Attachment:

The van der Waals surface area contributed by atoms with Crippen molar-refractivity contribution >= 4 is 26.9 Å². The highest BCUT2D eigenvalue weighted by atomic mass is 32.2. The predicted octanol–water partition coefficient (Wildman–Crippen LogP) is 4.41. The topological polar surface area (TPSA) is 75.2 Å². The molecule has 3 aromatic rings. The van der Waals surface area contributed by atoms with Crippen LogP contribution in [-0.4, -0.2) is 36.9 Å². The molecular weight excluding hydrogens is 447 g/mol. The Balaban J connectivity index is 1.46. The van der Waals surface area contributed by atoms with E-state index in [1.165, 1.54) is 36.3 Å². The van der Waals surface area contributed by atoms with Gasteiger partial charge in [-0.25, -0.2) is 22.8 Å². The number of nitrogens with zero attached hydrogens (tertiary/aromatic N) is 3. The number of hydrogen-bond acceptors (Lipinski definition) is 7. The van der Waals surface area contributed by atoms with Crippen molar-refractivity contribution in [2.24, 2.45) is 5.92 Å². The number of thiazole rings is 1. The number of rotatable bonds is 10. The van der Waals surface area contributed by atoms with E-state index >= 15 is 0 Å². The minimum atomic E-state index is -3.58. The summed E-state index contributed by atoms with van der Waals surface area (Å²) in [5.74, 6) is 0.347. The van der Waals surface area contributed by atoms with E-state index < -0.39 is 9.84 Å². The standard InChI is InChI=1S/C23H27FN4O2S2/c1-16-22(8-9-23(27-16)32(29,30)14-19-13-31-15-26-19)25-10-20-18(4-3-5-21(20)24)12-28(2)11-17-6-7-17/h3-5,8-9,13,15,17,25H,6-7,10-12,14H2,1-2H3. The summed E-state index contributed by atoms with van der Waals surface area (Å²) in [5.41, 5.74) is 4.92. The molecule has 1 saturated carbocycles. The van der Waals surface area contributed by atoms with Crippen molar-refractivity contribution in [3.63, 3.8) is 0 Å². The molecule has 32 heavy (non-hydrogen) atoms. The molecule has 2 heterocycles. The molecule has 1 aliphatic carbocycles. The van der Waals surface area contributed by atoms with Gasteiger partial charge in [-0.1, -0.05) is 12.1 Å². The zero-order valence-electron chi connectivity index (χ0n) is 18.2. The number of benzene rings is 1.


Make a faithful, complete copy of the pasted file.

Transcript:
The van der Waals surface area contributed by atoms with Crippen molar-refractivity contribution >= 4 is 26.9 Å². The highest BCUT2D eigenvalue weighted by atomic mass is 32.2. The predicted octanol–water partition coefficient (Wildman–Crippen LogP) is 4.41. The topological polar surface area (TPSA) is 75.2 Å². The molecule has 3 aromatic rings. The van der Waals surface area contributed by atoms with Crippen LogP contribution in [-0.4, -0.2) is 36.9 Å². The molecular weight excluding hydrogens is 447 g/mol. The Balaban J connectivity index is 1.46. The van der Waals surface area contributed by atoms with E-state index in [1.165, 1.54) is 36.3 Å². The van der Waals surface area contributed by atoms with Gasteiger partial charge in [-0.25, -0.2) is 22.8 Å². The number of nitrogens with zero attached hydrogens (tertiary/aromatic N) is 3. The number of hydrogen-bond acceptors (Lipinski definition) is 7. The van der Waals surface area contributed by atoms with Crippen molar-refractivity contribution in [2.24, 2.45) is 5.92 Å². The number of thiazole rings is 1. The number of rotatable bonds is 10. The van der Waals surface area contributed by atoms with E-state index >= 15 is 0 Å². The minimum atomic E-state index is -3.58. The summed E-state index contributed by atoms with van der Waals surface area (Å²) in [5.74, 6) is 0.347. The van der Waals surface area contributed by atoms with E-state index < -0.39 is 9.84 Å². The standard InChI is InChI=1S/C23H27FN4O2S2/c1-16-22(8-9-23(27-16)32(29,30)14-19-13-31-15-26-19)25-10-20-18(4-3-5-21(20)24)12-28(2)11-17-6-7-17/h3-5,8-9,13,15,17,25H,6-7,10-12,14H2,1-2H3. The summed E-state index contributed by atoms with van der Waals surface area (Å²) in [5.41, 5.74) is 4.92. The molecule has 1 saturated carbocycles. The van der Waals surface area contributed by atoms with Crippen molar-refractivity contribution in [3.63, 3.8) is 0 Å². The molecule has 32 heavy (non-hydrogen) atoms. The molecule has 2 heterocycles. The molecule has 1 aliphatic carbocycles. The van der Waals surface area contributed by atoms with Gasteiger partial charge in [-0.1, -0.05) is 12.1 Å². The zero-order valence-electron chi connectivity index (χ0n) is 18.2. The number of benzene rings is 1.